A walk in the Vestfold Hills
Three of our expeditioners, Aaron C (electrician), Ducky G (plumber) and Mark P (carpenter), recently spent five days hiking in the around Davis station area known as the Vestfold Hills. The Vestfolds Hills is the largest ice free area in Antarctica covering approximately 100,000 acres of land. The landscape is quite Mars except for the 300 odd lakes and ponds which are nestled amongst the many small hills in the area.
After a team of ‘senior’ expeditioners recently completed the same journey some three or four weeks earlier, the three boys (all in their 20s) felt it was their duty as the ‘young blokes’ to give it a go as well.
The team set off from Davis station carrying everything required for the five day journey in their backpacks, including nappy rash cream and bulk supplies of talcum powder, essential items for survival in the Antarctic.
The guys walked an average of 15 kms per day, staying in field huts each night which are scattered throughout the area. Meals consisted of vacuum packed toasted sandwiches for lunch and army style dehydrated meals for dinner. The vacuum packed toasted sandwiches copped a large amount of criticism during the preparation phase on station, however they proved to be a real winner in the field, getting better with each day that passed, except for Ducky’s sandwiches that were vacuumed packed so much that they had thinned out like biscuits and actually became transparent in the sunlight.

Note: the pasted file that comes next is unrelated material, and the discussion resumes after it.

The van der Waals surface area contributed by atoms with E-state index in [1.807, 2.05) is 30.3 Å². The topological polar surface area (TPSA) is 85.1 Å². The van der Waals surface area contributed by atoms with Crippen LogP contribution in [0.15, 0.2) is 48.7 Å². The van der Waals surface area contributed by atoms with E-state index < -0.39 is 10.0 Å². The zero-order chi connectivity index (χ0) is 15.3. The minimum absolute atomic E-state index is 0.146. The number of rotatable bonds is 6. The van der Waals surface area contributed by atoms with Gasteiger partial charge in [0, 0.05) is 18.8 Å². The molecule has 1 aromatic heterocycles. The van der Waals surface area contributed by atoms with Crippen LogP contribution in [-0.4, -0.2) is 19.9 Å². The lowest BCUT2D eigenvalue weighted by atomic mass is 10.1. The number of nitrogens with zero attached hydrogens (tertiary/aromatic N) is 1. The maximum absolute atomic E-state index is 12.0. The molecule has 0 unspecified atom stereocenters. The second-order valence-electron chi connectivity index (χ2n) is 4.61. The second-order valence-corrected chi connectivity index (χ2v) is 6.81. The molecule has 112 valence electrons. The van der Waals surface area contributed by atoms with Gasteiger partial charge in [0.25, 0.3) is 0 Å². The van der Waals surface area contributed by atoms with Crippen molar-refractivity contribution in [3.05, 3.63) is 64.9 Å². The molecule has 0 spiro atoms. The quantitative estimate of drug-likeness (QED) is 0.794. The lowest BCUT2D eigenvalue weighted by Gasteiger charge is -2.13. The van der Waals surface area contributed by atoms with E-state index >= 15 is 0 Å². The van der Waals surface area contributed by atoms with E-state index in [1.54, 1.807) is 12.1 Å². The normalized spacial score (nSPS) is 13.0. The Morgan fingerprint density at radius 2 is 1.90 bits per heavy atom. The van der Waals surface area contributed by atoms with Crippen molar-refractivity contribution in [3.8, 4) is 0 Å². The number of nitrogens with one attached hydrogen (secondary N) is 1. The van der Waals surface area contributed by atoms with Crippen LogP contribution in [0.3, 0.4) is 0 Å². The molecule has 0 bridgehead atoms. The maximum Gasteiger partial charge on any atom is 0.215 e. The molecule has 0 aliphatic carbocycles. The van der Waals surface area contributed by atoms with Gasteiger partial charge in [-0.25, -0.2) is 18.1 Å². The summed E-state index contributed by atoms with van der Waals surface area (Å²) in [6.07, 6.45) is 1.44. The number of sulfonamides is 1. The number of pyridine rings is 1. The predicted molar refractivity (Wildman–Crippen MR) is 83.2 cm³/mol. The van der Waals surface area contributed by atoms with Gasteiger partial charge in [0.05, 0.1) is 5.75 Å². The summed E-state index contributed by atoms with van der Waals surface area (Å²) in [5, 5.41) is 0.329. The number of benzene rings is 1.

One of the goals of the trip was to search for a capsule that a friend of Aaron’s had placed on top of Stalker Hill back in the late 90s. Stalker Hill is one of the larger hills in the area. Whilst only reaching 144 m above sea level, it is a prominent landmark of the area. On their third day, with only an old photo and a vague description to go off, the team headed up Stalker Hill in search of the small copper capsule. After ten or 15 minutes of moving rocks around at the summit the search was called off. The copper capsule had long since been replaced with a large yellow wooden box containing a visitor book dating back some 15 years. It did however contain some laminated entries from the old capsule including a note from Aaron’s friend.
The three enjoyed beautiful weather for the trip with calm sunny days and temperatures from -10°C to -4°C. The freshwater lakes dotted through the area have all re-frozen now and the mixture of snow, ice and rock made for spectacular scenery.
After five days and around 75 kms of walking the three ‘young blokes’ returned to station for a hard-earned shower and warm meal.
For Mark P, one of our summer carpenters, this trip was his last for the season before boarding the Aurora Australis and heading back to his life in Australia.
“The Chux wipe, tea towel and talcom powder ‘bird bath’ we shared together on our last night was definitely a highlight of the trip for me.” Mark P
“We all bonded like brothers on the trip. I reckon we laughed for about 80% of the time we were out. The scenery was amazing, especially the further away from station we got. I’m sure this will go down as one of the highlights of my year down here.” Aaron C